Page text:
Weekly planning news
Planning news - 21 July 2022
PINS seeks to decide appeals ‘consistently faster’
Despite some decisions being made 'faster than previous years', the Planning Inspectorate says that on average, decisions took longer in 2021/22.
This was because it focused its work on the cases with the most community interest and those “key” to supporting the economic recovery. These include national infrastructure applications, local plan examinations and appeals needing a hearing or inquiry.
“We are working hard to decide more appeals so our decisions can become consistently faster.”
According to The Planning Inspectorate Annual Report and Accounts 2021/22, the number of planning appeals being submitted increased back to pre-pandemic levels, and 4 per cent higher than in 2020/21, up to 8,971. The number that needed to be heard at inquiry rose by 38 per cent.
Concentrating inspectors on hearings and inquiries for community and economic reasons meant that “fewer inspectors” were available for cases decided by written representations.
The report states: “We decided fewer appeals than we received from April 2021 through to January 2022 but began reducing overall case numbers in the last quarter of 2021/22.”
Compared with 2020/21, 10 per cent more enforcement appeals were submitted to the inspectorate. The report states it is likely that local planning authorities served fewer notices in 2020/21 as they focused on the Covid-19 pandemic.
Slightly fewer enforcement cases were decided in 2021/22 compared with the previous year, and the inspectorate “closed roughly as many cases as we received”.
Overall, the inspectorate decided more than 17,400 appeals and issued 34 reports on local plans. It continued to hold hearings and inquiries using both virtual and face-to-face events.
It received 21,300 appeals in 2021/22 – 6 per cent more than in 2020/21.
Sarah Richards, chief executive at the Planning Inspectorate, said: “Through our use of technology, planning effectively for the future, focused resource management and robust decision-making we kept casework moving through the Covid-19 pandemic. Overall, the speed of decision-making for our appeals service is now steady, and in some areas has improved. We have focused our efforts on the areas that are key to the economy.”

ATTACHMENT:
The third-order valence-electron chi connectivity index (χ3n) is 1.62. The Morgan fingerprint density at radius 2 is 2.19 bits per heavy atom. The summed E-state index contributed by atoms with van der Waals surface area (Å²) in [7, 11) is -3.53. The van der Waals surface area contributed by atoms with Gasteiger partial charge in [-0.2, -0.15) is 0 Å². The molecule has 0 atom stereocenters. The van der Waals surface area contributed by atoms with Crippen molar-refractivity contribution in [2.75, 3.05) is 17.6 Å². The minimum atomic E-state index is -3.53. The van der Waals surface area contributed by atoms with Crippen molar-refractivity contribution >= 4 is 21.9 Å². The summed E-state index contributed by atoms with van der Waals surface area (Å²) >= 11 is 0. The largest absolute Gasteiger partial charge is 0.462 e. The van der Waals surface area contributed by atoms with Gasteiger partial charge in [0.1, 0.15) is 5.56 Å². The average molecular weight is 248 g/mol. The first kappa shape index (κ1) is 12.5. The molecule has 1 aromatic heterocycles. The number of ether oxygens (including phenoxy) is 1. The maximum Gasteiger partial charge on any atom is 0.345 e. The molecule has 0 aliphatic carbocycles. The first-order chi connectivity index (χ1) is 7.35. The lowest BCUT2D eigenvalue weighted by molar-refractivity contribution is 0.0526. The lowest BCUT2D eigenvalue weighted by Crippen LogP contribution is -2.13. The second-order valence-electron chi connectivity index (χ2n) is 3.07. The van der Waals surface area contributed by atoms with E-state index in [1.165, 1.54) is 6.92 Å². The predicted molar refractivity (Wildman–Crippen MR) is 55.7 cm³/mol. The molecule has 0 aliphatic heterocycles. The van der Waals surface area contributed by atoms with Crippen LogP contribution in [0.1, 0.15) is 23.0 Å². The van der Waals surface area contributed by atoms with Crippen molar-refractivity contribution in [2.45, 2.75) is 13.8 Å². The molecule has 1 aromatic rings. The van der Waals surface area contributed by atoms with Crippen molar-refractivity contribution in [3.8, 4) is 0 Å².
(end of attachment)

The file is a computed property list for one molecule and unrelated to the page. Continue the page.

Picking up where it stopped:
Trudi Elliott, chair of the Planning Inspectorate Board, added: “The second year of the pandemic has required us to dig deep. I am proud of the way the inspectorate’s people and board have stepped up. I’m also grateful for the constructive collaboration of our partners and stakeholders and the support and interest of ministers.
“We remained focused on improving the speed with which we determine cases and have agreed new measures with ministers, which better reflect our customers’ needs.”
The Planning Inspectorate Annual Report and Accounts 2021/22 can be found on the UK Government website.3
13 July 2022
Laura Edgar, The Planner
Biodiversity crisis is an ‘existential risk’ to human survival
The chief executive of the Environment Agency has warned that the biodiversity crisis, like the climate crisis, is ‘an existential risk to our survival’.
In the Environment Agency’s report Working with Nature, Sir James Bevan states that “the solution is not to retreat but to work together to build a nature-positive response”.
“Nature provides the basics for life – clean water, clean air and food. With major pressures on land use across England, nature-based solutions must be a major part in our response to protect these essentials whilst rebuilding our natural world."
Compiled by Environment Agency scientists, the analysis sets out the global challenges facing the basics for life on Earth: clean water, climate regulation and food.
It highlights the potential loss of complex natural ecosystems that provide these essentials as an “existential risk to human survival”.
Bevan referenced Rachel Carson’s 1962 book Silent Spring in a speech at an event hosted by the Green Alliance, saying that a “silent spring'” awaits humanity unless action is taken by businesses, government and individuals to prevent further damage and to rebuild the natural environment.